Millions of people in developing countries have limited access to clean, healthy water. More than three million of them die each year from waterborne diseases like cholera, typhoid and E. coli.
WaterisLife has what may be part of the solution: A book that acts as a water filter, capable of cleaning four years’ worth of safe drinking water, according to Kristina Bravo of TakePart.
“WaterisLife teamed up with scientists and engineers from Carnegie Mellon and the University of Virginia to produce the Drinkable Book, a tome that has a water filter for pages,” Bravo writes. “The card stock, which is coated with silver nanoparticles, works like a ‘scientific coffee filter.’ It reduces bacteria by 99.9 percent, a level comparable to tap water in the United States.”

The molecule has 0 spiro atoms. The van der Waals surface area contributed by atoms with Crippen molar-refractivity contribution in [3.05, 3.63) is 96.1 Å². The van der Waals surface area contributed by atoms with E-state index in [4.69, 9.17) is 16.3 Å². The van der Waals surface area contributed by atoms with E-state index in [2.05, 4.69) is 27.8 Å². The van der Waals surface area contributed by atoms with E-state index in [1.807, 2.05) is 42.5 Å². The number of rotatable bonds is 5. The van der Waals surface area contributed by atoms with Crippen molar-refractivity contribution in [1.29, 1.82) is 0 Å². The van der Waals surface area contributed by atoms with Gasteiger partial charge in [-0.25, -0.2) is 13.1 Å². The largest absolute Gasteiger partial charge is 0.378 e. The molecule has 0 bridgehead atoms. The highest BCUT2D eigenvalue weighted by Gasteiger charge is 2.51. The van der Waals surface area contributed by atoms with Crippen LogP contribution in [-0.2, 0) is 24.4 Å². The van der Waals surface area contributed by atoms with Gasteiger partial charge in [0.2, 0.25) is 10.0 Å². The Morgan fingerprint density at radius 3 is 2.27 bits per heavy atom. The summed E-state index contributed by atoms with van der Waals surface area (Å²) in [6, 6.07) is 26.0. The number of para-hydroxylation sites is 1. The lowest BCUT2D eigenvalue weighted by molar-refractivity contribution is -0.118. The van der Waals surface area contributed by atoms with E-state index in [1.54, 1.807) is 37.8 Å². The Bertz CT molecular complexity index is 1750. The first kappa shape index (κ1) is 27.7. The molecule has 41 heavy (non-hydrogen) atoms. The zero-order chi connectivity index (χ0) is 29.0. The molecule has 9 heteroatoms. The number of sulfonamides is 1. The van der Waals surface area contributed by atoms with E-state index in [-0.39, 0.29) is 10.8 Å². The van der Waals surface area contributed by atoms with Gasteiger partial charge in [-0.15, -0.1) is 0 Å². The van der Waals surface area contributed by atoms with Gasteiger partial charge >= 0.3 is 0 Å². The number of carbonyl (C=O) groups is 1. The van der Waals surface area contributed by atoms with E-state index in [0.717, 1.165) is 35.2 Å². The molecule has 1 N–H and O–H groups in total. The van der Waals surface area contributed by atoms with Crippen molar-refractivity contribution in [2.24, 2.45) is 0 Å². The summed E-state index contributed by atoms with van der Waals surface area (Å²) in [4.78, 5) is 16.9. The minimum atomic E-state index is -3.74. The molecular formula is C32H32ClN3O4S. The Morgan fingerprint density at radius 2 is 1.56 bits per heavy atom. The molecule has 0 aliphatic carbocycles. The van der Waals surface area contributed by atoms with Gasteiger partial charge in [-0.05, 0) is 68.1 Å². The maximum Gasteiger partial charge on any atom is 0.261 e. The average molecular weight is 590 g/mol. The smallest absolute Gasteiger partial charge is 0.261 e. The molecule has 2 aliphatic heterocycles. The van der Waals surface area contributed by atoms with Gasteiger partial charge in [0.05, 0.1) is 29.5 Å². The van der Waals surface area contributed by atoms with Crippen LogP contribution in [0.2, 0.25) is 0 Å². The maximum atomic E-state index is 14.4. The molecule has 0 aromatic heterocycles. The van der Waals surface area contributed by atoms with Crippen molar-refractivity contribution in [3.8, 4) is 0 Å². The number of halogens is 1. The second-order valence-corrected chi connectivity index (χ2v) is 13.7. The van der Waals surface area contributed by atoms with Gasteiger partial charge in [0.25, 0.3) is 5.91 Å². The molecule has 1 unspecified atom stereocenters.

Why a book? Why not just produce water filters and distribute those?
“According to WaterisLife, teaching proper hygiene is just as critical as distributing clean water. So each page not only filters enough water for 30 days but also relays information about safe drinking practices through text printed with food-grade ink,” Bravo says.
The first shipment is slated for Kenya, and WaterisLife plans to distribute the Drinkable Book to an additional 33 countries.
For many of us in the developed world, books are a form of intellectual sustenance. And now, they will be lifesaving to millions. This is a truly beautiful idea. Watch the video here.